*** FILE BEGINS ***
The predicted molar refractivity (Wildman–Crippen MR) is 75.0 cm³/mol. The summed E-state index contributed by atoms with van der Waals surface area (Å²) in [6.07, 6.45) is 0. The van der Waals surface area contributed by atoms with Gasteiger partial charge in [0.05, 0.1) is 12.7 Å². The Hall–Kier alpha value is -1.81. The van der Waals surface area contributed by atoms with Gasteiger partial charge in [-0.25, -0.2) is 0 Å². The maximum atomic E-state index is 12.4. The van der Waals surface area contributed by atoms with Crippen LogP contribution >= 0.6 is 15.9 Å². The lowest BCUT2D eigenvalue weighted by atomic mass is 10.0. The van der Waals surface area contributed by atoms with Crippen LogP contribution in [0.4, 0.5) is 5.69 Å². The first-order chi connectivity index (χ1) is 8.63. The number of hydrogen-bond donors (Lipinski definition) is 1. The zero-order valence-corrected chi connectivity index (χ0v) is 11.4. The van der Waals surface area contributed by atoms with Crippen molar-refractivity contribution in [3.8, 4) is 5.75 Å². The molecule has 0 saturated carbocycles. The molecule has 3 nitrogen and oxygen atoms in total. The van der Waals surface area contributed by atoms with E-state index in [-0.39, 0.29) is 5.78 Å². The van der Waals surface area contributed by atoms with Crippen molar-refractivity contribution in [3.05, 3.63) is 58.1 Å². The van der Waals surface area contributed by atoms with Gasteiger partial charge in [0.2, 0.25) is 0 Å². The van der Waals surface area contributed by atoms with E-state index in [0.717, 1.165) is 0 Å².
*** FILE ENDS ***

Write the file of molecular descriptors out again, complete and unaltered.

The predicted molar refractivity (Wildman–Crippen MR) is 75.0 cm³/mol. The summed E-state index contributed by atoms with van der Waals surface area (Å²) in [6.07, 6.45) is 0. The van der Waals surface area contributed by atoms with Gasteiger partial charge in [0.05, 0.1) is 12.7 Å². The Hall–Kier alpha value is -1.81. The van der Waals surface area contributed by atoms with Gasteiger partial charge in [-0.25, -0.2) is 0 Å². The maximum atomic E-state index is 12.4. The van der Waals surface area contributed by atoms with Crippen LogP contribution >= 0.6 is 15.9 Å². The lowest BCUT2D eigenvalue weighted by atomic mass is 10.0. The van der Waals surface area contributed by atoms with Crippen LogP contribution in [0.4, 0.5) is 5.69 Å². The first-order chi connectivity index (χ1) is 8.63. The number of hydrogen-bond donors (Lipinski definition) is 1. The zero-order valence-corrected chi connectivity index (χ0v) is 11.4. The van der Waals surface area contributed by atoms with Crippen molar-refractivity contribution in [3.8, 4) is 5.75 Å². The molecule has 0 saturated carbocycles. The molecule has 3 nitrogen and oxygen atoms in total. The van der Waals surface area contributed by atoms with E-state index in [-0.39, 0.29) is 5.78 Å². The van der Waals surface area contributed by atoms with Crippen molar-refractivity contribution in [3.05, 3.63) is 58.1 Å². The van der Waals surface area contributed by atoms with Gasteiger partial charge in [0.2, 0.25) is 0 Å². The van der Waals surface area contributed by atoms with E-state index in [0.717, 1.165) is 0 Å².